Apr 21, 2015 - Animal Law    2 Comments

Uber accused of refusing to transport service animals

A federal judge told the ridesharing company Uber that it must defend against a discrimination lawsuit after its drivers were accused of refusing to transport service animals.

Some of the accusations paint an extremely troubling picture:

In one instance, the lawsuit states, two blind passengers with service animals were met with cursing and shouts of “no dogs” from an Uber driver who refused to admit them. Another time, a driver allegedly stashed a blind woman’s dog in the trunk then ignored her pleas to pull over once she’d realized what had happened.

Talk about callous disregard…  if allegations are proven true, it will take a long time to remove those stains from the company.

Uber has 14 days to respond. The Justice Department has already weighed in on this issue, and stated:

“The ADA applies to private entities that are primarily engaged in providing transportation services,” even if a company is not a public accommodation, said the filing by Justice Department lawyers and U.S. Attorney Melinda Haag’s office.

We strongly support service animals and the people who need them at NAIA, and will be keeping a close eye on this case.

  • Genesis Trucios

    Uber should have made it clear to the drivers from the very beginning that service dogs should always be allowed. Service dogs are there to help people in need and should not be treated this way.

  • Nauseating. A friend of mine here in England took one of her cats to the vet a couple of weeks ago and the taxi driver tried to make her put the cat in the boot, even though he was in a carrier box, because the carrier had been on the floor. I mean, really… where had his own feet been, and all his passengers’ before that? I’m sure it was an excuse. It makes me feel sick to imagine what might have happened had my friend needed a service animal.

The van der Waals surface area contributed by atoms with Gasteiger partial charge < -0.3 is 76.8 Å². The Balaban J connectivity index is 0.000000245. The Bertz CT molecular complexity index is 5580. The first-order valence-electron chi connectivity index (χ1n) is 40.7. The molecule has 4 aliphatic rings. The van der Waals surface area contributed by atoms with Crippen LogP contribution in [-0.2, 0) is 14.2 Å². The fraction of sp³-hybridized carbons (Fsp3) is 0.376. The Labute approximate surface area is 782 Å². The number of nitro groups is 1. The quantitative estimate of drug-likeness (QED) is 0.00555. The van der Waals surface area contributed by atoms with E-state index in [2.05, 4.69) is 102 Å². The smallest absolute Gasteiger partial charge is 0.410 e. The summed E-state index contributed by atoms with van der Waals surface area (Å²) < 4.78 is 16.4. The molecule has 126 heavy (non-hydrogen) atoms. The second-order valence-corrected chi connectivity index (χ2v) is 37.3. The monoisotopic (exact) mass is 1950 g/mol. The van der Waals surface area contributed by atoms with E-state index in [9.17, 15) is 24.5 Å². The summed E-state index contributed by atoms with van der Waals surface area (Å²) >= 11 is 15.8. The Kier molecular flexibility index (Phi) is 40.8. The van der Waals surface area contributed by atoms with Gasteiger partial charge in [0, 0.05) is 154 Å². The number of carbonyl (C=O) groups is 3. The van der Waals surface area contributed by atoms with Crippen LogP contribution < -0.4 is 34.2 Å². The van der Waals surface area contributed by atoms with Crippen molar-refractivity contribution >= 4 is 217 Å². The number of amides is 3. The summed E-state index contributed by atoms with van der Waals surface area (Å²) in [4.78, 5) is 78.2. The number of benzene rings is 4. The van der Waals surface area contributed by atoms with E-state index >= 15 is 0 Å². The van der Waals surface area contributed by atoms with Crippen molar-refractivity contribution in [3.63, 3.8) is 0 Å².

This is not the first instance of ableism involving taxi drivers and Uber drivers either, though, not from personal experience nor as I’m hearing. This one simply happens to be combined with animal cruelty… But on my part, I do all I can to avoid having to take taxis.

    Why? Well, many taxi drivers have a nasty habit of taking advantage of the fact that I, as a wheelchair user, cannot get in or out of the cab unaided, by drastically overcharging me and refusing to put the ramp down until I’ve paid the full fare, no matter how expensive. In a standard taxi, one that is not a black cab (and therefore not wheelchair-accessible to a person who can’t fold their chair), the journey from my apartment to the nearest major railway station costs £5. The last time I made that self-same journey in a black cab, with my powerchair, I was charged £12.40 – the difference is frankly disgusting.

    I can’t say I’m terribly surprised about this stuff in this article. It’s not at all uncommon to inflict ableist discrimination of this sort on someone (and their service animal) who doesn’t have the freedom to choose to say “I’m not going to travel with you if you do that”, or might not know it’s been done, or just to get away. It’s getting worse and worse, and it makes me sicker than I already was. It needs to be stopped…